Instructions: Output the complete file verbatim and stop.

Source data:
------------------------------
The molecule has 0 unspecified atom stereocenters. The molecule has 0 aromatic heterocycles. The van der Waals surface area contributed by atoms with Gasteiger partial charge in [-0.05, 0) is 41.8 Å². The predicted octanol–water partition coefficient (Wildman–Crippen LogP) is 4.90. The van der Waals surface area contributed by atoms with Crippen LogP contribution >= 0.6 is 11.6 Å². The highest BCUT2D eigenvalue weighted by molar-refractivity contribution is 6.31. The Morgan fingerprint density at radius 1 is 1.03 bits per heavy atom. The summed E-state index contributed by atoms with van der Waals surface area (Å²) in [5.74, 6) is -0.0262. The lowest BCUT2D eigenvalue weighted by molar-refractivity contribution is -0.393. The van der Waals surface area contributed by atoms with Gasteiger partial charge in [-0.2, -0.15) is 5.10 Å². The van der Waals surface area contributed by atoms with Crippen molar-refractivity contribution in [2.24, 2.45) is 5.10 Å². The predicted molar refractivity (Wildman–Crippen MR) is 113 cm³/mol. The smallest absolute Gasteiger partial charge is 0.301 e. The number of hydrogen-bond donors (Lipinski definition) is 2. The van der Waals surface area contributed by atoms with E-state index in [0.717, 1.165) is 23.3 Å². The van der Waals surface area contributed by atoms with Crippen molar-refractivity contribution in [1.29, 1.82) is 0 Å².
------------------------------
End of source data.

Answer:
The molecule has 0 unspecified atom stereocenters. The molecule has 0 aromatic heterocycles. The van der Waals surface area contributed by atoms with Gasteiger partial charge in [-0.05, 0) is 41.8 Å². The predicted octanol–water partition coefficient (Wildman–Crippen LogP) is 4.90. The van der Waals surface area contributed by atoms with Crippen LogP contribution >= 0.6 is 11.6 Å². The highest BCUT2D eigenvalue weighted by molar-refractivity contribution is 6.31. The Morgan fingerprint density at radius 1 is 1.03 bits per heavy atom. The summed E-state index contributed by atoms with van der Waals surface area (Å²) in [5.74, 6) is -0.0262. The lowest BCUT2D eigenvalue weighted by molar-refractivity contribution is -0.393. The van der Waals surface area contributed by atoms with Gasteiger partial charge in [-0.2, -0.15) is 5.10 Å². The van der Waals surface area contributed by atoms with Crippen molar-refractivity contribution in [2.24, 2.45) is 5.10 Å². The predicted molar refractivity (Wildman–Crippen MR) is 113 cm³/mol. The smallest absolute Gasteiger partial charge is 0.301 e. The number of hydrogen-bond donors (Lipinski definition) is 2. The van der Waals surface area contributed by atoms with E-state index in [0.717, 1.165) is 23.3 Å². The van der Waals surface area contributed by atoms with Crippen molar-refractivity contribution in [1.29, 1.82) is 0 Å².